François Cheynet

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We studied the influence of a dental occlusion perturbation on postural control. The tests were performed in three dental occlusion conditions: (Rest Position: no dental contact, Maximal Intercuspal Occlusion: maximal dental contact, and Thwarted Laterality Occlusion: simulation of a dental malocclusion) and four postural conditions: static (stable(More)
Lingual nerve damage is one of the most common complications of lower third molar removal. However evaluation of the factor involved in these lesions is difficult since most previous series are heterogeneous. The purpose of this prospective randomized study was to ascertain the impact of lingual nerve protection in a homogeneous series including only(More)
tions, 3) low levels of platelets (<100 × 10 9 /L) and 4) increased capillary permeability (5). Our patient fulfi lled all 4 criteria. Few cases of reported DHF fulfi ll criterion 3 due to the short duration of severe thrombocytopenia in mild clinical forms (8). Increased vascular permeability was shown in our patient by the peritoneal and bilateral pleural(More)
The anatomical and physiological relation between temporal muscle and temporomandibular joint are well-knowed. The versatility of the temporo muscle-fascia flap must be stressed. The posterior temporal flap is a simply, reliable procedure, with low morbidity. This technique is probably the procedure of choice in discal replacement and in interposition(More)
We report a new cephalometric method for profile analysis, which uses strictly exobasicranial landmarks: 13 anatomic points, 9 bone points and 4 skin points. The analysis is based on phylogenetic, ontogenetic, anatomic and biomechanical data. The face is comprised between a new exobasicranial plane represented by the Nasion-Glenion (Na-Gl) and the classical(More)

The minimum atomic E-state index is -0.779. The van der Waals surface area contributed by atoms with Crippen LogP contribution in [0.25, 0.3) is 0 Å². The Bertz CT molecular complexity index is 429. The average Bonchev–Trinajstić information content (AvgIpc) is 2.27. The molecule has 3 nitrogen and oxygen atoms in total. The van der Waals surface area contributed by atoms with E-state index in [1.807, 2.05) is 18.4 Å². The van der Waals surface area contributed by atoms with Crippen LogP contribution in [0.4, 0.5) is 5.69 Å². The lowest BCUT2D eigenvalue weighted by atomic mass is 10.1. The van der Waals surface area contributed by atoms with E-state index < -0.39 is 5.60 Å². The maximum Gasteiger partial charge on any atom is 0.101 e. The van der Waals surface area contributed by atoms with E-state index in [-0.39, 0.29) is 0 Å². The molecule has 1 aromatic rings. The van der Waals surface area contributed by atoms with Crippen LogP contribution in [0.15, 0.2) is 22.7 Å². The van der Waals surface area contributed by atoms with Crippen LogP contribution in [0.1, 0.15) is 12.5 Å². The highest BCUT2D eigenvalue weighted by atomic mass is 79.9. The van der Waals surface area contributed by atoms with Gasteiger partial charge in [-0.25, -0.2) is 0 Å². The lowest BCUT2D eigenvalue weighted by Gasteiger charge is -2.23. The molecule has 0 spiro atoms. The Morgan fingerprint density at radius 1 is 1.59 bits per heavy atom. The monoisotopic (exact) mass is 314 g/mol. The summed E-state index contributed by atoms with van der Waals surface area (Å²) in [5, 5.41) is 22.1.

We report a new cephalometric method for profile analysis, which uses strictly exobasicranial landmarks: 13 anatomic points, 9 bone points and 4 skin points. The analysis is based on phylogenetic, ontogenetic, anatomic and biomechanical data. Phylogenetic analysis reveals that the occipital plate belongs more to the cranial vault than the base of the skull.(More)
Attributing dysfunction of the temporomandibular joint (TMJ) to whiplash injury is a difficult problem to solve. TMJ disorders do not seem to be secondary to direct articular trauma but rather caused by a postural disorder of the cervical spine. Occlusal disorders and stress further complicate the picture. Four clinical cases illustrate a new hypothetical(More)
Through a revision of the classical anatomy of the exocranial skull base, the authors present of a new exobasicranial plan in cephalometry, the Nasion-Glenion (or Porion plane). The median part of the base devoted to ventilation goes from the Nasion to the spheno-occipital synchondrosis, joining two essentially cartilaginous sites. The lateral parts, with(More)
Posterior displacement of the temporo-mandibular joint disk is exceptional. The most typical clinical sign is sudden onset unilateral molar open bite. This lateral open bite is accompanied by a sensation of an intra-articular foreign body and more rarely by painful episodes. The joint sounds are not characteristic. Mouth opening is slightly limited. There(More)